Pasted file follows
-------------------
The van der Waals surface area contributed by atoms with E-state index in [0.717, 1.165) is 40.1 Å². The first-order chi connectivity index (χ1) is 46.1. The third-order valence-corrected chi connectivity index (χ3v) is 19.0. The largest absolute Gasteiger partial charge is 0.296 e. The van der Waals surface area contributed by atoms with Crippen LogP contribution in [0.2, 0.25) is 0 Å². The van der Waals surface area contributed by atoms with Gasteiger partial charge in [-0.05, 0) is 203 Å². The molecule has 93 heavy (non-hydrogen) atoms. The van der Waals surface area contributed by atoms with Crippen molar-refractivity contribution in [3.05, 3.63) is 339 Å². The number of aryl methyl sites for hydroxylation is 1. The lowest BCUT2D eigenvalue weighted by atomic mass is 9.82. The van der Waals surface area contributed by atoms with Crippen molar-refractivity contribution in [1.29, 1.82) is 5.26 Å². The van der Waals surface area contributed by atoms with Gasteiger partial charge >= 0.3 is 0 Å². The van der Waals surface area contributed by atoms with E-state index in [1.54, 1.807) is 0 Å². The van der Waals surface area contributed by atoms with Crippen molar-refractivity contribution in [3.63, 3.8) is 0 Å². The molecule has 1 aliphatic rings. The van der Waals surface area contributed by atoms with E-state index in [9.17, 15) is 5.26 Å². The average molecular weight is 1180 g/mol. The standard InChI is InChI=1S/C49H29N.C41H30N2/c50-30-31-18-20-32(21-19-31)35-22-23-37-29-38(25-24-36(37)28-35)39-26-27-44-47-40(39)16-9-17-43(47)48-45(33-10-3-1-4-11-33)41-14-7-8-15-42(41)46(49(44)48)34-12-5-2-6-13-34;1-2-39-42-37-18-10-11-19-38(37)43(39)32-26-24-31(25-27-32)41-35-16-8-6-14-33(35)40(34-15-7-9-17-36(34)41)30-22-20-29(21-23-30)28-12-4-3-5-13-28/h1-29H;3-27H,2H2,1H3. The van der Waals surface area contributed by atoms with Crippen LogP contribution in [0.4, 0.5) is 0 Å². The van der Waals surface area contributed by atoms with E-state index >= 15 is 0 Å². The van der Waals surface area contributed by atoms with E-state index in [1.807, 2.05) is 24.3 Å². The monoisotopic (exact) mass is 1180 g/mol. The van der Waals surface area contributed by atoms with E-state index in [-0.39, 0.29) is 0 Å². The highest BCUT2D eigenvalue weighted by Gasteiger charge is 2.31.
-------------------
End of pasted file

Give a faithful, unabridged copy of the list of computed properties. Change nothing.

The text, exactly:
The van der Waals surface area contributed by atoms with E-state index in [0.717, 1.165) is 40.1 Å². The first-order chi connectivity index (χ1) is 46.1. The third-order valence-corrected chi connectivity index (χ3v) is 19.0. The largest absolute Gasteiger partial charge is 0.296 e. The van der Waals surface area contributed by atoms with Crippen LogP contribution in [0.2, 0.25) is 0 Å². The van der Waals surface area contributed by atoms with Gasteiger partial charge in [-0.05, 0) is 203 Å². The molecule has 93 heavy (non-hydrogen) atoms. The van der Waals surface area contributed by atoms with Crippen molar-refractivity contribution in [3.05, 3.63) is 339 Å². The number of aryl methyl sites for hydroxylation is 1. The lowest BCUT2D eigenvalue weighted by atomic mass is 9.82. The van der Waals surface area contributed by atoms with Crippen molar-refractivity contribution in [1.29, 1.82) is 5.26 Å². The van der Waals surface area contributed by atoms with Gasteiger partial charge >= 0.3 is 0 Å². The van der Waals surface area contributed by atoms with E-state index in [1.54, 1.807) is 0 Å². The van der Waals surface area contributed by atoms with Crippen molar-refractivity contribution in [3.63, 3.8) is 0 Å². The molecule has 1 aliphatic rings. The van der Waals surface area contributed by atoms with E-state index in [9.17, 15) is 5.26 Å². The average molecular weight is 1180 g/mol. The standard InChI is InChI=1S/C49H29N.C41H30N2/c50-30-31-18-20-32(21-19-31)35-22-23-37-29-38(25-24-36(37)28-35)39-26-27-44-47-40(39)16-9-17-43(47)48-45(33-10-3-1-4-11-33)41-14-7-8-15-42(41)46(49(44)48)34-12-5-2-6-13-34;1-2-39-42-37-18-10-11-19-38(37)43(39)32-26-24-31(25-27-32)41-35-16-8-6-14-33(35)40(34-15-7-9-17-36(34)41)30-22-20-29(21-23-30)28-12-4-3-5-13-28/h1-29H;3-27H,2H2,1H3. The van der Waals surface area contributed by atoms with Crippen LogP contribution in [0.4, 0.5) is 0 Å². The van der Waals surface area contributed by atoms with E-state index >= 15 is 0 Å². The van der Waals surface area contributed by atoms with E-state index in [1.807, 2.05) is 24.3 Å². The monoisotopic (exact) mass is 1180 g/mol. The van der Waals surface area contributed by atoms with E-state index in [-0.39, 0.29) is 0 Å². The highest BCUT2D eigenvalue weighted by Gasteiger charge is 2.31.